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EU passes right to repair law

 
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https://www.goodnewsnetwork.org/eu-approves-groundbreaking-right-to-repair-laws/?utm_campaign=newsletters&utm_medium=weekly_mailout&utm_source=03-10-2019

I think it's great that the EU is requiring manufacturers to make things, like appliances, that have to be repairable instead of cheaper to replace. Not as bad as tossing everything because you don't like the color but just as wasteful. I hope the US does this too.
 
pollinator
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I really like to concept, and HOPE that it includes more products. Or at least manufactures see the light, and start making their products more "fixable".

We are raising a following generation of people that cannot fix, just because many products cannot be fixed. I actually like fixing things.
 
Travis Johnson
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Maybe I am about to step on a Soap Box here, but I would like to expand upon on what I was trying to say.

When we first went to sell our house, the realtor explained that almost everything has to be fixed on a house now because the younger generation buying their first houses, have no skills in which to repair them. basically they have not been taught, and so what happens is, the bank gets the loan for the house, and then in a few years time, the value of the house has DEPRECIATED because things never get fixed. So now, they insist everything is in good shape before the sale is made, so they have a chance of maintaining value.

That may be a hidden cost to society, but it is still an enormous cost. And it takes away from the next generation who do not understand that things can be fixed, or that home renovations do not have to be seen on television, but can be experienced.

Heck the inability to fix things even angers me. I grew up poor and HAD to fix things, or build it myself. If I did not want to do that, the alternative was to just go without!

This year I broke my bushog...again. But it is also 54 years old. The thing is, even tearing it all apart, replacing some bearings, a seal, adding some steel, etc...will still be cheaper than a new one. More so, I have heard of people buying a new bushog, and since it is built so cheap, it did not survive the first use even. I used one that lasted 54 years, I am NOT going to stand for one that lasts for mere minutes!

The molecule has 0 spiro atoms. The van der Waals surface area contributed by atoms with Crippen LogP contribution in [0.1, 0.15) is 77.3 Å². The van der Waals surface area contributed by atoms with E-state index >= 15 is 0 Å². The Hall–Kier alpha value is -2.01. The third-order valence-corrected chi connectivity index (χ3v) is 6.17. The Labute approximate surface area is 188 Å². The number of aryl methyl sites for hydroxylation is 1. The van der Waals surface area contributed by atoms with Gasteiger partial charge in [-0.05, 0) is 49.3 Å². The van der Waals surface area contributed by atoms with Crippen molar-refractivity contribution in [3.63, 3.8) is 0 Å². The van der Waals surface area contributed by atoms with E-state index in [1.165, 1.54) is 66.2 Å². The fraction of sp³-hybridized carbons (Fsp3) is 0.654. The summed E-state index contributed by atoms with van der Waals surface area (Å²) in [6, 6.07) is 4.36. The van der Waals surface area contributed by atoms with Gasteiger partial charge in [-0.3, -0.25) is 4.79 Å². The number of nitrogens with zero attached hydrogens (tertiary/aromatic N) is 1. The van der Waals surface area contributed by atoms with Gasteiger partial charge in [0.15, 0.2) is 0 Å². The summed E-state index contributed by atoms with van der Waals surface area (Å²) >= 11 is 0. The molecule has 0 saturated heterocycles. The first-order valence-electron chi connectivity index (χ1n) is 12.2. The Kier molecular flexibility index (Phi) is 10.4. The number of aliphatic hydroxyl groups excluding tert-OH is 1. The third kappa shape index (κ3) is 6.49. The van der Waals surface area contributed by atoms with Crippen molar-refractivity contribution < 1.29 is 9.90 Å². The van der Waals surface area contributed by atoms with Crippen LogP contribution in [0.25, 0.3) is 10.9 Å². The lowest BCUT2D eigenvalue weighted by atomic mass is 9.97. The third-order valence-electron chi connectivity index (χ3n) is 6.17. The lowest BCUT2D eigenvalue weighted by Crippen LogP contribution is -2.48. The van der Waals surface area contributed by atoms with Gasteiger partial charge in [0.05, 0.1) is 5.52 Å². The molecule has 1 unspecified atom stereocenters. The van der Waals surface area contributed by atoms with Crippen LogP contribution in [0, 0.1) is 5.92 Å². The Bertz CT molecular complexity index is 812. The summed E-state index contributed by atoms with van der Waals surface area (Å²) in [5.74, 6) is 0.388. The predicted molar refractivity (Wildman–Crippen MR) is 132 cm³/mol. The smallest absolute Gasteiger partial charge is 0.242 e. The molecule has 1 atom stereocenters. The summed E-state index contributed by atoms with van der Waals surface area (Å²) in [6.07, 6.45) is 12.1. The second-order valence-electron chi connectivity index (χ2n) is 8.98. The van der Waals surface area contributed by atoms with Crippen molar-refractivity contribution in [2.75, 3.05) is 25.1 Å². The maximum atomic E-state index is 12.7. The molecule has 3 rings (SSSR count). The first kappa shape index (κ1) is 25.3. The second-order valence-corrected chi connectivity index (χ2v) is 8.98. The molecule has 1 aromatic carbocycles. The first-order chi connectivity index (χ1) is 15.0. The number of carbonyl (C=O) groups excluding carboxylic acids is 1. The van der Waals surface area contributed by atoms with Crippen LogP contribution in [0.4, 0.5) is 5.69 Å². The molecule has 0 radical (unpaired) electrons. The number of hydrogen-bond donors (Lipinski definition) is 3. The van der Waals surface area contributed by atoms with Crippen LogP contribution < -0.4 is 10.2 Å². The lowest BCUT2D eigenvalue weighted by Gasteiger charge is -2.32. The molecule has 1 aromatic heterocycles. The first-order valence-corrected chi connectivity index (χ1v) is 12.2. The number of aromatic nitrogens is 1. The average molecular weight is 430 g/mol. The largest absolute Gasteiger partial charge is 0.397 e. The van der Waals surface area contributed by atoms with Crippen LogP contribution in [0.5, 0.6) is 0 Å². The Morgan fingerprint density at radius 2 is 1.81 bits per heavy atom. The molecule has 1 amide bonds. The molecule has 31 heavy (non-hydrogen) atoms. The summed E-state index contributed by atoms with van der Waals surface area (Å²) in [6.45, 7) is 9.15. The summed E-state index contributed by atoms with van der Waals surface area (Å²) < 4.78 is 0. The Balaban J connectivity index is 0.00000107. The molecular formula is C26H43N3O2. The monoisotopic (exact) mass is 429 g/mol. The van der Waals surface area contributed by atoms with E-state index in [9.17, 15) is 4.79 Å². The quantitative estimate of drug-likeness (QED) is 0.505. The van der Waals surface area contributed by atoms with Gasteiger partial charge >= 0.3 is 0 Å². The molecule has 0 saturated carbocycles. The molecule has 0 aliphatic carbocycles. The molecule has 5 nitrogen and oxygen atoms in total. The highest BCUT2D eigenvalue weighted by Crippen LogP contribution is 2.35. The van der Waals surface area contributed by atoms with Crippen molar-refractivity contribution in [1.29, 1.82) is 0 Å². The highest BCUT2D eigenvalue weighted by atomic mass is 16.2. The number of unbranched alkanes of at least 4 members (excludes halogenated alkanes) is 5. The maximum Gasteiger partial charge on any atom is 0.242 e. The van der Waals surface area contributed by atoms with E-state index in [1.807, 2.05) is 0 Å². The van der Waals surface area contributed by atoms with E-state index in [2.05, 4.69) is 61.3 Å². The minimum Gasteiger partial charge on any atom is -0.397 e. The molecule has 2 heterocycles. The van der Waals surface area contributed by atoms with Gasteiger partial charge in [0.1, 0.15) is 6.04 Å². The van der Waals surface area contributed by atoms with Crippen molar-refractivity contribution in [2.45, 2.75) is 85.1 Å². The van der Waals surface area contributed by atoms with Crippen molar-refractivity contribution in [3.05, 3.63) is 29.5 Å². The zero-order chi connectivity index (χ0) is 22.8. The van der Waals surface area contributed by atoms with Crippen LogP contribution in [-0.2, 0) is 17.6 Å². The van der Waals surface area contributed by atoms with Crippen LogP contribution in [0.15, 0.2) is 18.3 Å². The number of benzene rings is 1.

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One of the problems with repairs like the one travis mentions is it takes a LOT of money to have the tools to do it, sure you may only have to buy each one once but to start from scratch is a huge outlay.

As to household appliances most will never be worth getting someone to repair for example our washing machine, it cost 1000DKK new call out fee for a technician is 500DKK before you've paid for any parts or labour (or the 25% tax). It simply isn't worth it, take it to the tip and buy a new one. (the legislation specifically says that repairs are only available to professionals so you cannot buy the parts as a private consumer)

The rule only applies to lighting, washing machines, dishwashers and fridges. I'm not sure what they mean by lighting, I can't say any light I have ever owned has broken without my dropping it.

We bought this house a few months ago, and have replaced four taps, the shower (tap and shower head) and fixed and replaced several broken light switches (illegally) A friend put in a new earth on his house (danish circuits do not generally have an earth) Not everyone has a problem with small repairs, I can do basic electrics (illegal) basic plumbing (illegal if it's black water plumbing or directly connected to the mains) I can even lay bricks and point. but I have no equipment beyond basic hand tools, think spanners/etc we don't even have a work bench or power in the room it would go in.
 
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Skandi

> tools... money

At least in the U.S., it's  not directly the money, I don't think. Buying a garage full of tools, pretty much everything (well, reasonable, sorta) you little heart desires, might run $3000. $5000 if you're a greedy idiot. But those tools _should_ and can last 50+ years - at least - so $100/year for the gold plate version, but should be considerably less. Very likely to be less, since most people, sensibly, don't spend what they don't need to at the moment. So say, a "starter kit" for $1000. And I'm not talking Harbor Freight (U.S. based cheap shit retailer that, in many ways, provides good value). The U.S. is the Land of the Tool. I think Europe is, say, twice as expensive in that market, but that _still_ isn't that much when only buying what you need as you need it. Good used tools here go for much less than that. Really old GOOD tools (40+ years old) like certain floor tools, table saws, drill presses, etc, go for a song. I can get a solid old Craftsman cast iron 10" table saw for $50; two hours tuning and maybe another $50 for something broken (but usually not) and I have a tool that functions as well and usually (after a year of work) better than anything new anybody can buy for $500. Don't know if there is that kind of market in Europe.